Scottish clan profile: Buchan

Buchan tartan. Picture: Contributed
Buchan tartan. Picture: Contributed
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THE name Buchan derives from the district of the same name, in the north east of Aberdeenshire and Banffshire.

The ancient Mormaerdom and Earldom of Buchan was acquired by Clan Comyn, but they lost it after Robert the Bruce defeat them, with the title of Earl of Buchan passing to Alexander Stewart, who was known as the Wolf of Badenoch.

The geographical origins of Buchan was used by inhabitants of the district, even if they didn’t have a connection to the Earls of Buchan.

The earliest record of the name involves Ricardus de Buchan, a clerk to the Bishopric of Aberdeen in 1207, with a William Buchan holding land in Aberdeen around 1280.

Fifteen or so years later, in 1296, Sir Thomas de Boghan appeared in the Ragman Rolls, giving homage to Edward I of England.

Sir Thomas held lands around Edinburgh, with his seal featuring an eight-rayed figure which may be a representation of the sun - which also forms part of the Buchan clan chief’s crest.

In 1446, Andrew Buchan of Achmakwy was among those appointed to settle boundaries of the lands of St Peter’s Hospital. The current Auchmacoy is believed to have been in the family’s possession from the beginning of the 1300s, but it wasn’t until 1503 when Andrew Buchan - believed to be the second clan chief - received a charter for the lands from King James IV of Scotland.

17th century and civil war

The Buchan Barons of Auchmacoy were staunch royalists, and backed the House of Stuart. Thomas Buchan - third son of clan chief James Buchan of Auchmacoy - was a professional soldier, who fought in both France and Holland. Serving in Douglas’s Scots Regiment raised for the King of France, he was, in 1686, commissioned as a colonel in the Earl of Mar’s regiment by James VII of Scotland.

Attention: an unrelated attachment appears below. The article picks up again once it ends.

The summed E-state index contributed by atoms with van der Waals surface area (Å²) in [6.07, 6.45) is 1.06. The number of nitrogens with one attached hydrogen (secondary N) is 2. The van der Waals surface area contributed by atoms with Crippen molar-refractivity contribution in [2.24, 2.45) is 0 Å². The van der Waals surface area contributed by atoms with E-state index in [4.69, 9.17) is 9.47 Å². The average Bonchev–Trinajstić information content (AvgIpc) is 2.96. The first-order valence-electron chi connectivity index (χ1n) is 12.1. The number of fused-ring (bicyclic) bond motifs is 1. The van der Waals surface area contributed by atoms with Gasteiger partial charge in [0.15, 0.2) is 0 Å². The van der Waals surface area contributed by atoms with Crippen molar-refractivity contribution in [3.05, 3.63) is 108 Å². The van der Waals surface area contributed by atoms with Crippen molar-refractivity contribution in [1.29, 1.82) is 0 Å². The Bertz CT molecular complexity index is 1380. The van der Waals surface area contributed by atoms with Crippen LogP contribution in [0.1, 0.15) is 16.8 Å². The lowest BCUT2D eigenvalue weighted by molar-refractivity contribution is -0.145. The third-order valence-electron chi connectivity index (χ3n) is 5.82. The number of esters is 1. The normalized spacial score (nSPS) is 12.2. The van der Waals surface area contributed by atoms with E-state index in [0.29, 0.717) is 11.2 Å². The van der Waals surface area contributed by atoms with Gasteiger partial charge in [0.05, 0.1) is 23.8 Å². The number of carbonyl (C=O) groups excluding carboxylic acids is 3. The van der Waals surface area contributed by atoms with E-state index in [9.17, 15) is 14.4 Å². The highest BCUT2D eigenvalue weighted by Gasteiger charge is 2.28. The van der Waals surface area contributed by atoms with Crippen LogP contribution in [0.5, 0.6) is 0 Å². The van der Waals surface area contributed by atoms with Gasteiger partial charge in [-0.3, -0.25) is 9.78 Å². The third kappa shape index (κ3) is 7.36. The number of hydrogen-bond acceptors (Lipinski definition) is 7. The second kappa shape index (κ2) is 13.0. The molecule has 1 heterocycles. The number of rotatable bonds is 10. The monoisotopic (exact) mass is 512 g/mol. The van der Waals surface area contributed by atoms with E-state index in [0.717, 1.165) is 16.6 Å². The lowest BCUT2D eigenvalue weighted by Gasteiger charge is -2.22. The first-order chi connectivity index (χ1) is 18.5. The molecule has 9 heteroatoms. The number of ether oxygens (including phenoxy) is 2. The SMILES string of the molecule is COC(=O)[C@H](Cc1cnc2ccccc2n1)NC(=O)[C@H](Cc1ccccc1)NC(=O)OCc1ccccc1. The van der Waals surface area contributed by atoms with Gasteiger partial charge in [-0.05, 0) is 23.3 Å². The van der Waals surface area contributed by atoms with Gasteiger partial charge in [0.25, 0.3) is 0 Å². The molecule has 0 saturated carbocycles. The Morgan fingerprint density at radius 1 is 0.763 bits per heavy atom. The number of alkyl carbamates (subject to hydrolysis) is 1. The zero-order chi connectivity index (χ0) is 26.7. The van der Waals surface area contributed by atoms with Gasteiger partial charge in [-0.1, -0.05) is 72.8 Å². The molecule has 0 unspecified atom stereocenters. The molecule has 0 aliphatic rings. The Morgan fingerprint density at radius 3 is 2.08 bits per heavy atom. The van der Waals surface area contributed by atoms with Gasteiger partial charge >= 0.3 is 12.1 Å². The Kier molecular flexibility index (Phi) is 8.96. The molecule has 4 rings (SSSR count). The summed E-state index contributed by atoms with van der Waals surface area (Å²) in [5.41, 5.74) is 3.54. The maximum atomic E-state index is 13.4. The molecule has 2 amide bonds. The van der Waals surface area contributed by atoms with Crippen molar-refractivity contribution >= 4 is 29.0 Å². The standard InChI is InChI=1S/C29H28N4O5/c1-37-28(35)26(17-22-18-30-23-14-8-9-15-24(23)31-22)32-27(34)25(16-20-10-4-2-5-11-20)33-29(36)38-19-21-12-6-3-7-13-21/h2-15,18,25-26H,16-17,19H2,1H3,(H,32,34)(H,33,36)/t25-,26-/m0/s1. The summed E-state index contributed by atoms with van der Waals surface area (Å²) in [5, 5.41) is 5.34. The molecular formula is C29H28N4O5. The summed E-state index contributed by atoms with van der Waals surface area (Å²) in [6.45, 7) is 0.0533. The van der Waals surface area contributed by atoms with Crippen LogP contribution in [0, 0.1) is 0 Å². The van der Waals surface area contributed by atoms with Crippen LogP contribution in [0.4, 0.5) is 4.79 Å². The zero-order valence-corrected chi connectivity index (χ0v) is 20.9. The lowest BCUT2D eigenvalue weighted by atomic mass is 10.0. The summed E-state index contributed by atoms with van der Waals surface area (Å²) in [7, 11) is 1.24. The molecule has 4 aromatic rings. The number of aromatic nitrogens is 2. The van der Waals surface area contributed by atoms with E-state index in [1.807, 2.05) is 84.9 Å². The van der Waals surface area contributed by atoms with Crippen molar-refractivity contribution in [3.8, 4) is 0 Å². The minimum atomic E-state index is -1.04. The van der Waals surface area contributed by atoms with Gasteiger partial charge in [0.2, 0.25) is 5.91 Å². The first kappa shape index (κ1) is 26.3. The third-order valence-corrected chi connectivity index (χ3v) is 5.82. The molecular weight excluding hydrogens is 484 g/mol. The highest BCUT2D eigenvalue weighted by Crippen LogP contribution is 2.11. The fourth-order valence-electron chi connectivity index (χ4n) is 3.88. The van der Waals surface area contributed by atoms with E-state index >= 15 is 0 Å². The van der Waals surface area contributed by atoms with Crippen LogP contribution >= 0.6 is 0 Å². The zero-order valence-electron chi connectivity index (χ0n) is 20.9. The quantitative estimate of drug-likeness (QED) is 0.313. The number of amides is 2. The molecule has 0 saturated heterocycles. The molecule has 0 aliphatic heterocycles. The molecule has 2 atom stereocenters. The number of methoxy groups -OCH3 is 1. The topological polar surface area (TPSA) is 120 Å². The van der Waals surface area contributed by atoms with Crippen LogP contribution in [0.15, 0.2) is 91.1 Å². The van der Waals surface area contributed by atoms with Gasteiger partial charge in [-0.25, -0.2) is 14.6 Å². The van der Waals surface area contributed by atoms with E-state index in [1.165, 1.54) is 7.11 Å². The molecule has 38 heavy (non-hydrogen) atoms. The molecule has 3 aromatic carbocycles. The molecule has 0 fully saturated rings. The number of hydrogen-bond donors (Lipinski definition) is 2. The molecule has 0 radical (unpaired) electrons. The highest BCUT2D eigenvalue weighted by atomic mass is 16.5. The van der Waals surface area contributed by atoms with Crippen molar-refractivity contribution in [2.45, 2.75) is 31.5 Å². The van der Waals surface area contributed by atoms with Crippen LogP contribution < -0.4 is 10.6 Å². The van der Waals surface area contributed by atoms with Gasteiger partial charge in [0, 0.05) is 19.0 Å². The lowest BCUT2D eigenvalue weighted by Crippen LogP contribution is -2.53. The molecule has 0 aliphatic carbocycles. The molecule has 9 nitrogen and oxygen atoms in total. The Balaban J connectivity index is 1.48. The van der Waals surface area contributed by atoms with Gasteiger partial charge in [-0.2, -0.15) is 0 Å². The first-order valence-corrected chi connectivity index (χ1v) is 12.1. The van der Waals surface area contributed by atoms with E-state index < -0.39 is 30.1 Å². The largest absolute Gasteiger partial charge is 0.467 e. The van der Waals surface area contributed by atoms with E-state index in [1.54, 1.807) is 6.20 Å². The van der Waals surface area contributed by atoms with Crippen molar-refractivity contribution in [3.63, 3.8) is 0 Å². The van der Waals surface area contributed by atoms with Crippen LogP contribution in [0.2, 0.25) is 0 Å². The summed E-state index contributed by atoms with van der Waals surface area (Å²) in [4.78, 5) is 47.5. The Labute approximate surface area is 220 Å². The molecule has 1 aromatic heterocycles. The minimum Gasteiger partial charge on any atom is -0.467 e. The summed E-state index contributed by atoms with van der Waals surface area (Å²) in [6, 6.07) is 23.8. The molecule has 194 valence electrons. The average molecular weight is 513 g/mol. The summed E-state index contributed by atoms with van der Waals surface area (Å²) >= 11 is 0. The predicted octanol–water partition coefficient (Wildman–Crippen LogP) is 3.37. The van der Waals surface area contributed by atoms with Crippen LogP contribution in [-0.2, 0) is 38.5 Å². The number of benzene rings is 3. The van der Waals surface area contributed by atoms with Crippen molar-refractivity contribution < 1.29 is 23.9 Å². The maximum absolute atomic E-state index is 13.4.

He later joined up with John Graham, 1st Viscount Dundee, who was killed at the Battle of Killiecrankie in 1689, leading to Buchan’s appointment as commander-in-chief of all Jacobite forces in Scotland.

At the Battle of Cromdale on May 1 1690, Buchan was defeated by a strong government force led by General Hugh Mackay. He later escaped and joined up with Clan Farquharson.

18th century and Jacobite risings

Thomas Buchan went into exile in France come the 18th century, but returned to fight at the Battle of Sheriffmuir in 1715. He died six years later, still keeping communication with the exiled royals.

Modern history

In 1830, James Buchan was recognised as clan chief by Lord Lyon, King of Arms, with the title eventually passing to his daughter Louisa, and then her cousin, Sir Norman MacLeod Sinclair, 18th Earl of Caithness.

He petitioned the Lord Lyon in 1913 and took the surname and arms of Buchan of Auchmacoy.

His daughter, Lady Lucy Buchan married the Lord Lyon, Sir Thomas Innes of Learney, in 1928. Their son Sir Malcolm Innes of Edengight is the current Lord Lyon.

Sir Malcolm’s grandson changed his name to Buchan in 1949 in order to be recognised by the Lord Lyon as chief of the Buchans.

Notable Buchans

The most famous Buchan is almost certainly John Buchan, 1st Baron Tweedsmuir and author of The Thirty-Nine Steps and later Governor General of Canada.

Clan motto: Non inferior secutus

Clan seat: Auchmacoy House